Jewish American filmmaker William Friedkin, 80, who directed the truly terrifying 1973 horror movie “The Exorcist,” this week told an audience at the Cannes film festival that he was invited by the Vatican’s chief exorcist to film a real exorcism earlier this month, AFP and The Local reported.
“The Exorcist,” named the scariest film of all time by multiple critics, including Roger Ebert and Stanley Kauffmann, became one of the highest-earning films of all time, grossing more than $441 million worldwide, and was the first horror film to be nominated for the Academy Award for Best Picture.
Friedkin, who was born in August 1935 in Chicago, Illinois, the son of Jewish immigrants from Ukraine, told the Cannes audience at a late night masterclass, “I was invited by the Vatican exorcist to shoot and video an actual exorcism which… few people have ever seen and which nobody has ever photographed,” and, he insisted, was very similar to his own film. “I was pretty astonished by that. I don’t think I will ever be the same having seen this astonishing thing. I am not talking about some cult, I am talking about an exorcism by the Catholic Church in Rome,” he said.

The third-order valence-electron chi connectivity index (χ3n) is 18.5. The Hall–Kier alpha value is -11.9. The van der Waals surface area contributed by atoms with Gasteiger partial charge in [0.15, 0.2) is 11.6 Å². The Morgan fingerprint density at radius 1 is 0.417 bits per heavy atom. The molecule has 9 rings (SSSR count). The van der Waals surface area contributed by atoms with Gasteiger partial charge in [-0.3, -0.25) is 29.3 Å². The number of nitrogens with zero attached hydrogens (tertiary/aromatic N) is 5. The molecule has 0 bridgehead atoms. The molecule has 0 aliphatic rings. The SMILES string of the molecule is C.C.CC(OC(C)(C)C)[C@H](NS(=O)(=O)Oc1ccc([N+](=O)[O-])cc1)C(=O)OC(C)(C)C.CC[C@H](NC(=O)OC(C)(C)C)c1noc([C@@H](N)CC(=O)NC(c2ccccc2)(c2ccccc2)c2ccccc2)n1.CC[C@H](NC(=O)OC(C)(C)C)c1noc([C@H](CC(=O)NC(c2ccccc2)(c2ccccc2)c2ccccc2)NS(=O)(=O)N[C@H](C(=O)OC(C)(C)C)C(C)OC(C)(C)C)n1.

“There must be something in there,” said Friedkin, who also made “The French Connection,” “Sorcerer,” “Cruising,” “To Live and Die in L.A.,” “Jade,” “Rules of Engagement,” “The Hunted,” “Bug,” and “Killer Joe.”
The late Rabbi Elyah Lopian, one of the leaders of the Mussar Movement in late 19th century eastern Europe, related to his students that Rabbi Israel Meir Kagan, the Chofetz Chaim, sent ten of his students in Radin, Poland, to exorcise a dybbuk from a woman. Rabbi Elhanan Wasserman would repeat the story every Purim. If you’re seeking confirmation of the fact that great Orthodox rabbis also performed exorcism, kindly check A Dybbuk Story.